>> we will not retreat. they're only targeting and arresting those who have been identified as committing criminal acts like any other law enforcement agency does across the country every single day of the week. >> reporter: the surge in violence in several big cities is approaching record levels. atlanta seeing an 86% increase in murders. kansas city now on pace for its deadliest year ever. just this week, a woman was shot and killed while pushing a baby in a stroller. but the mayors of those cities are now being joined by 13 others and signing a letter to the trump administration condemning the use of federal force on their streets. >> the reason that i signed on and the other mayors signed on was because we've had grave concerns. if you look at what's happening in portland, i think the federal involvement is pouring fuel on the fire. >> reporter: attorney general william barr recently said that missouri's governor did request federal help in kansas city, and as for that shooting in chicago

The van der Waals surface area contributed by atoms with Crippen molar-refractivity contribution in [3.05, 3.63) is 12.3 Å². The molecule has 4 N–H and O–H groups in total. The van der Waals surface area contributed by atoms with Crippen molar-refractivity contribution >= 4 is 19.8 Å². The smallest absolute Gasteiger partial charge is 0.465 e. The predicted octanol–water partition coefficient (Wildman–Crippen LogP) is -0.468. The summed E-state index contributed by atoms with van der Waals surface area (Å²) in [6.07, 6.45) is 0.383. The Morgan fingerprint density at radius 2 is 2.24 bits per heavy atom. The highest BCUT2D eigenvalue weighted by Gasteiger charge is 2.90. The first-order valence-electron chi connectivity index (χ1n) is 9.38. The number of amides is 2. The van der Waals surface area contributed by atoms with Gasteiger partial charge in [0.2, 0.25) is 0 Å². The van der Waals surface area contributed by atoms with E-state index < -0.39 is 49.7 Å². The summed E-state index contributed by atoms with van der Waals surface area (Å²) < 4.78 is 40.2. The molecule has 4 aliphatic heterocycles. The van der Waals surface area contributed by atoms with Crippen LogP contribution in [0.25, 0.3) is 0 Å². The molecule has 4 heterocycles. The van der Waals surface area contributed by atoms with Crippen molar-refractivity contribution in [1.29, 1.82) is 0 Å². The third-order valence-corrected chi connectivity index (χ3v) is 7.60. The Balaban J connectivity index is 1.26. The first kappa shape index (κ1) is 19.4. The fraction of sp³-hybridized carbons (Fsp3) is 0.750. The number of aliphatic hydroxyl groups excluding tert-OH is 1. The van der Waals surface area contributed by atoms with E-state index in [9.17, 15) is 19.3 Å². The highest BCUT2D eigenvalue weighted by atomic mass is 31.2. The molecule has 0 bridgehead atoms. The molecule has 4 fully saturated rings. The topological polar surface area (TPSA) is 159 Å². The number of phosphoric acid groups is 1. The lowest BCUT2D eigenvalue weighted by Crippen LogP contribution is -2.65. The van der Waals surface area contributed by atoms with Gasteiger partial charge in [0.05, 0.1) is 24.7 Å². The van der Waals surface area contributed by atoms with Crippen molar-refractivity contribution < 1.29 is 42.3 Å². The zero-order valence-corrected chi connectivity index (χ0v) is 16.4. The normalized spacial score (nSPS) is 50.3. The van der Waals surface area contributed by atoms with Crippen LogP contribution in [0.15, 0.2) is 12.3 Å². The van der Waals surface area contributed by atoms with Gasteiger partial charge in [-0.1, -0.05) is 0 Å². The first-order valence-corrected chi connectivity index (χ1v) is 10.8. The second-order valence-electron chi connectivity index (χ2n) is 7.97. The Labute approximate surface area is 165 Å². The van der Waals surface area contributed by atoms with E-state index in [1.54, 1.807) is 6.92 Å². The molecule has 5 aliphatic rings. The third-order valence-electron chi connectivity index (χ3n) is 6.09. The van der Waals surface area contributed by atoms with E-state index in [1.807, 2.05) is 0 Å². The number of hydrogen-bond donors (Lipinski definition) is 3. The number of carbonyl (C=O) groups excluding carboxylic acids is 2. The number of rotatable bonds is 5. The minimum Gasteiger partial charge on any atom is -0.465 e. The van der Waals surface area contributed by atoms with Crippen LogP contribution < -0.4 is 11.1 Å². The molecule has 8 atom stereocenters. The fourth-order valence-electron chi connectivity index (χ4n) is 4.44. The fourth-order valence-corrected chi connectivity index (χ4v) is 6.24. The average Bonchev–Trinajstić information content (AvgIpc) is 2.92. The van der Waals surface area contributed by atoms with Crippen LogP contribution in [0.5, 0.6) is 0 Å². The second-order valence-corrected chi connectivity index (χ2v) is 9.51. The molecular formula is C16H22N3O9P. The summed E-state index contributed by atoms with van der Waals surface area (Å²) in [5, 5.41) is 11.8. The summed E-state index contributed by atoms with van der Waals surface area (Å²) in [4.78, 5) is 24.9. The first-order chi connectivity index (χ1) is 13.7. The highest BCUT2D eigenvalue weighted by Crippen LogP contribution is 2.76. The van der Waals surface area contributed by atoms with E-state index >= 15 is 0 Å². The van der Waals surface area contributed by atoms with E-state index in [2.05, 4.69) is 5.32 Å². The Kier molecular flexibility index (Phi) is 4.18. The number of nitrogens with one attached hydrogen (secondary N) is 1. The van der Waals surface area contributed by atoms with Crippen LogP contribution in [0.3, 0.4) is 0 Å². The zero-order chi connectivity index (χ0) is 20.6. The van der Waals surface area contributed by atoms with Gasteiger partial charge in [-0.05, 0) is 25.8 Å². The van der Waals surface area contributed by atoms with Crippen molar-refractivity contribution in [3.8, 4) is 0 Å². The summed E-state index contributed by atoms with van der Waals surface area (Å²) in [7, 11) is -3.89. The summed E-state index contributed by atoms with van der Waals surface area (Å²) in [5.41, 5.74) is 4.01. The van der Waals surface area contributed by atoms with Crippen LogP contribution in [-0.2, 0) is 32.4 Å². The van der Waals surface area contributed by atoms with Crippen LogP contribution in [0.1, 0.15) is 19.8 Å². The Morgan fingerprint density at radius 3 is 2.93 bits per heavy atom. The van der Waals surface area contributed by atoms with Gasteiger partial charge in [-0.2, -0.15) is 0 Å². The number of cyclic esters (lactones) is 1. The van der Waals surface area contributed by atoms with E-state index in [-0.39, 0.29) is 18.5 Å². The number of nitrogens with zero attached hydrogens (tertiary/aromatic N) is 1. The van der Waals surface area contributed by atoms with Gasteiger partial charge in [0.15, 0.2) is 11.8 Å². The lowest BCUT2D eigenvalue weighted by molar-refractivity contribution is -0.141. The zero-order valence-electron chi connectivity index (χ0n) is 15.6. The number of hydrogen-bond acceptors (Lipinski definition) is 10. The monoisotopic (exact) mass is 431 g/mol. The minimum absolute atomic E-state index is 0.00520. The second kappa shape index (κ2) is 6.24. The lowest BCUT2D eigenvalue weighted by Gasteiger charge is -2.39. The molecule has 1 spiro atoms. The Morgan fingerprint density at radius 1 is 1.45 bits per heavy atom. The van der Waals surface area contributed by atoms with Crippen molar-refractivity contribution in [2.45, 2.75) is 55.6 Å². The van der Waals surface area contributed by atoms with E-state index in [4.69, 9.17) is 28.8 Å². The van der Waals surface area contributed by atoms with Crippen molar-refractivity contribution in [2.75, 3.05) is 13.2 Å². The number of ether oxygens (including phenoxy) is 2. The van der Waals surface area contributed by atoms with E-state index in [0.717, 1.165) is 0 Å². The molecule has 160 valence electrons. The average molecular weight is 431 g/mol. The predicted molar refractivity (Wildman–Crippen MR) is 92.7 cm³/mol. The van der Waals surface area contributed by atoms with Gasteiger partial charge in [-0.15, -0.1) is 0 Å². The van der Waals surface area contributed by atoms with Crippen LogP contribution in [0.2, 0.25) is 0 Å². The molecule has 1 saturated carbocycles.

last night, all of the victims reportedly in serious or critical condition. police say they've interviewed at least one person of interest. kenneth, mona. >> andrew, thank you. and we are learning more about the man accused in a deadly attack on the family of a federal judge in new jersey. authorities are now looking into whether roy den hollander, an anti-feminist, was also targeting a new york judge. her name was found in the car where hollander is believed to have taken his own life. sources say hollander is also being investigated in the killing of an anti-feminist lawyer in california. one theory being explored is that the victim recently won a case that made hollander jealous. reports say hollander had terminal cancer. time now for a look at your wednesday morning weather. wildfire warnings are posted in the west today because of lightning that could spark new fires from colorado to california. meanwhile, storms hit washington, d.c. setting off lightning over capitol hill last night. a storm system in the northeast today could spawn tornadoes in upstate new york.